Romania’s President Klaus Iohannis says he has no intention of withdrawing his bid for NATO secretary general, despite strong support within the alliance for Mark Rutte, the outgoing Dutch prime minister. 
Mr Iohannis officially announced his intention to run for the NATO leadership last month. 
He also said he had no plans to seek a different job at a European level. 
Jens Stoltenberg’s term in office is due to come to an end on 1 October after a decade.
His mandate had been renewed four times, twice for the standard four-year term and twice for single years in 2022 and 2023 to keep NATO in safe hands during the war in Ukraine.
The appointment process is unofficial and informal, taking place behind closed doors, making it difficult for outsiders to know who will get the job.
Mr Rutte is supported by the four NATO members forming the “quartet” – France, Germany, the UK and the US, as well as several other countries.
The Dutchman has also been endorsed by Estonian Prime Minister Kaja Kallas, who had previously been mooted as a potential candidate.
The foreign secretary has told NATO members to spend more on defence.
Speaking at the Royal United Services Institute, the UK’s leading defence and security thinktank, as the NATO foreign affairs ministers meeting gets under way, Lord Cameron told the audience: “I never needed reminding or understanding of the vital importance of NATO in our national life.
“And it’s been extraordinary having supported it all through its quiet years, years in which some people wondered whether it had a functioning brain, I never lost faith in NATO.”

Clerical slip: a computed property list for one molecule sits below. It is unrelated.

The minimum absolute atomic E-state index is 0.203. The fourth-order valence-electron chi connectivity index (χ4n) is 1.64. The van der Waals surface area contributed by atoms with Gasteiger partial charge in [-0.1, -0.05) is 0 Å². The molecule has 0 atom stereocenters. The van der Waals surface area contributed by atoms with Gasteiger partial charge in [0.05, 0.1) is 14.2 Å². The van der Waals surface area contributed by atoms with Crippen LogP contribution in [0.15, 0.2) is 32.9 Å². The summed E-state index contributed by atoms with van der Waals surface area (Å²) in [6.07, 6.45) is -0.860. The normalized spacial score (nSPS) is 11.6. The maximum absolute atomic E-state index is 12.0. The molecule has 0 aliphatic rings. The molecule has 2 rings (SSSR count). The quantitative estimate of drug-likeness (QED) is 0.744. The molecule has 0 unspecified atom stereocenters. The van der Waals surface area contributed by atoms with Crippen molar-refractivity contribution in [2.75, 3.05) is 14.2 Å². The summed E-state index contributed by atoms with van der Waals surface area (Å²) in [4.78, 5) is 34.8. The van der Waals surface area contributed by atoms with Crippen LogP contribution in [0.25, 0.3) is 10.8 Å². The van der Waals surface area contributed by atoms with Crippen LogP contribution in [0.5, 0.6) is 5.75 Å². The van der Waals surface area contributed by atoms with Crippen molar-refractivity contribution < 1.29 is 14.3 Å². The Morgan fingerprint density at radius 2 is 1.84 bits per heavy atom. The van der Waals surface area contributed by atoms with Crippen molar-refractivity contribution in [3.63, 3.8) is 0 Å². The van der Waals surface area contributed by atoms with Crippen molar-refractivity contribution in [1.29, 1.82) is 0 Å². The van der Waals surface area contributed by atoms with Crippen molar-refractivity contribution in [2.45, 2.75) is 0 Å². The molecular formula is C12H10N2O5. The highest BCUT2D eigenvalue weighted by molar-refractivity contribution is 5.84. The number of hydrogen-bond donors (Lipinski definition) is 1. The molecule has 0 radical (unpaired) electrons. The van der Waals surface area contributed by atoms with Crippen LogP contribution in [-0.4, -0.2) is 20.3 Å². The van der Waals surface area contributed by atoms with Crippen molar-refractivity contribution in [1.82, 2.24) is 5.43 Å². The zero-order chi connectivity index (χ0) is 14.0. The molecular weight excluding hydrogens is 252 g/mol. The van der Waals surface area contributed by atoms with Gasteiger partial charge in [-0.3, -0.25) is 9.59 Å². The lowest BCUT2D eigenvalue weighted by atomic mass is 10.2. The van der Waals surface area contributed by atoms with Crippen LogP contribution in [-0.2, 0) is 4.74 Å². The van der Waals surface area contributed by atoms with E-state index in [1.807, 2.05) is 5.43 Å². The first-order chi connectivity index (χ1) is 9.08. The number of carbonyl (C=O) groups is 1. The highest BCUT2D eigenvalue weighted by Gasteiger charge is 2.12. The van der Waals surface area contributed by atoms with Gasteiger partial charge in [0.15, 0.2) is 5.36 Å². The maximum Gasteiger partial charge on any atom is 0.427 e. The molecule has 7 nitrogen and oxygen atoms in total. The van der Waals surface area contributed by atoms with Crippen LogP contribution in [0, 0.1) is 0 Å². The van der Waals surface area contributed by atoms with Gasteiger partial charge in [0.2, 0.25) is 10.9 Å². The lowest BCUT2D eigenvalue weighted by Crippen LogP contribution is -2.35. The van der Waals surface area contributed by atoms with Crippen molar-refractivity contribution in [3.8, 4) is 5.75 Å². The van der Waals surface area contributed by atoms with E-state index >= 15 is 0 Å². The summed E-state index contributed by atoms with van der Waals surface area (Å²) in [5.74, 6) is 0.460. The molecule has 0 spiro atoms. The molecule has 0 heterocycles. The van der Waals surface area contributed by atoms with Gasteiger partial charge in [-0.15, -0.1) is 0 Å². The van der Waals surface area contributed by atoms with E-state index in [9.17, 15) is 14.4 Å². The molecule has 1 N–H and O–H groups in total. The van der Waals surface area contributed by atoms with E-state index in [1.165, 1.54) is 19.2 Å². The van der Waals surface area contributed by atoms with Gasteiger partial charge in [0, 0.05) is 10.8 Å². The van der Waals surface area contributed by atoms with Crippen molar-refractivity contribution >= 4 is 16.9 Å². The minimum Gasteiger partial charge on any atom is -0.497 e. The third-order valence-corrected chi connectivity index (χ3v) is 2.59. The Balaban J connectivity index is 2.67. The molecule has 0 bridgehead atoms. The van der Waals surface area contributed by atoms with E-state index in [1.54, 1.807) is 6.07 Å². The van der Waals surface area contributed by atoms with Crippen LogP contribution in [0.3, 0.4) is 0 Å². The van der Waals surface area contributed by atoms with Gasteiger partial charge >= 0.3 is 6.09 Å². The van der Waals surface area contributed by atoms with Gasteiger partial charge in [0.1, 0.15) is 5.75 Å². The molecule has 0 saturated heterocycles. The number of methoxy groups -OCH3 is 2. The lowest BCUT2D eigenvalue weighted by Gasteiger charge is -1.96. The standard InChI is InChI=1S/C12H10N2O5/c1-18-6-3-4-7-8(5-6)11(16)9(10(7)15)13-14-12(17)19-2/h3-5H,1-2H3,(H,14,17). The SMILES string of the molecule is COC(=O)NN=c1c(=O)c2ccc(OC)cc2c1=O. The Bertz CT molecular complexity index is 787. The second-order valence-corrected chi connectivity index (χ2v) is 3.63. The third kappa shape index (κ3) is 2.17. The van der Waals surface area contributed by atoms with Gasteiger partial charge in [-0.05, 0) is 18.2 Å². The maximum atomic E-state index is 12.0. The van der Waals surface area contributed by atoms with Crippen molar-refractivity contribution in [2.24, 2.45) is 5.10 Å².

The ex-PM said NATO is “so much stronger today than it has been for years”, noting Sweden will be welcomed for the first time as a full participant.
He turned to what is next for the alliance, saying its expansion in recent years is part of its success.
“We have a tyrant in Europe who’s trying to redraw borders by force,” Lord Cameron said. 
“And there are two choices: you can appease that approach, or you can confront that approach.
“It is undoubtedly the right thing to confront it. And that is what we’re doing by giving Ukraine such strong support.”
He said that if Ukraine wins the war against Russia, it will mean that “NATO will be strong”, but if it loses, “the celebrations will be held mostly in Moscow and of course, in Beijing, and in Tehran, and in North Korea”.
That would be a “bleak future” given the risk to NATO countries, and would leave others questioning whether they can trust us as allies.
He appealed to NATO members to spend more money on defence, saying: “I think the success will depend on more and more countries reaching 2% [of GDP spending on defence], or more countries seeing 2% as a floor and not a ceiling.”
He also said members need to “win the argument for NATO” with younger generations, making the case that it “allows countries to choose their own future”.
You can read more news from Westminster in our Politics Hub
North Korea and Iran’s military support for Russia has “serious global security consequences NATO cannot ignore”, according to the alliance’s secretary general.
Kim Jong Un’s secretive nation has transferred ballistic missiles and other weapons to Moscow, while Tehran has supplied Shahed drones, which have regularly been used to destroy and disrupt infrastructure in Ukraine.
In return, Russia has provided technology and supplies that help their own missile and nuclear capabilities.
The West is increasingly concerned Tehran could also send ballistic missiles to Russia.
“Russia’s friends in Asia are vital for continuing this war of aggression,” Jens Stoltenberg said as ministers met in Brussels.
He also said China was also “propping up Russia’s war economy”.
“This has regional and global security consequences,” Mr Stoltenberg added.